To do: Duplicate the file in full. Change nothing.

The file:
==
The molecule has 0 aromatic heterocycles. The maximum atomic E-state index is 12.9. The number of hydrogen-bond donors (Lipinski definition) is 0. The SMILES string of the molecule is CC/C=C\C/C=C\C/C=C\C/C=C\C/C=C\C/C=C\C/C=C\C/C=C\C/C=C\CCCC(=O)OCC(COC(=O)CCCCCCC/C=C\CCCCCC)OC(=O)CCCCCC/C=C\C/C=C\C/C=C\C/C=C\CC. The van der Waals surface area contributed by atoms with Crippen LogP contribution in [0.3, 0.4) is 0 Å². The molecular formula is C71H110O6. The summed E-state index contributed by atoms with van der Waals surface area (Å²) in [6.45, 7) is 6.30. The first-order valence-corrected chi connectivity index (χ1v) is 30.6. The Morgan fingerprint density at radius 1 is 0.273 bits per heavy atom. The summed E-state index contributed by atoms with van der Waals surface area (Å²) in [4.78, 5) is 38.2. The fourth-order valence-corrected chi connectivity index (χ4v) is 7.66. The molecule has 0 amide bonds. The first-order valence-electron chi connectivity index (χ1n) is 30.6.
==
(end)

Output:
The molecule has 0 aromatic heterocycles. The maximum atomic E-state index is 12.9. The number of hydrogen-bond donors (Lipinski definition) is 0. The SMILES string of the molecule is CC/C=C\C/C=C\C/C=C\C/C=C\C/C=C\C/C=C\C/C=C\C/C=C\C/C=C\CCCC(=O)OCC(COC(=O)CCCCCCC/C=C\CCCCCC)OC(=O)CCCCCC/C=C\C/C=C\C/C=C\C/C=C\CC. The van der Waals surface area contributed by atoms with Crippen LogP contribution in [0.3, 0.4) is 0 Å². The molecular formula is C71H110O6. The summed E-state index contributed by atoms with van der Waals surface area (Å²) in [6.45, 7) is 6.30. The first-order valence-corrected chi connectivity index (χ1v) is 30.6. The Morgan fingerprint density at radius 1 is 0.273 bits per heavy atom. The summed E-state index contributed by atoms with van der Waals surface area (Å²) in [4.78, 5) is 38.2. The fourth-order valence-corrected chi connectivity index (χ4v) is 7.66. The molecule has 0 amide bonds. The first-order valence-electron chi connectivity index (χ1n) is 30.6.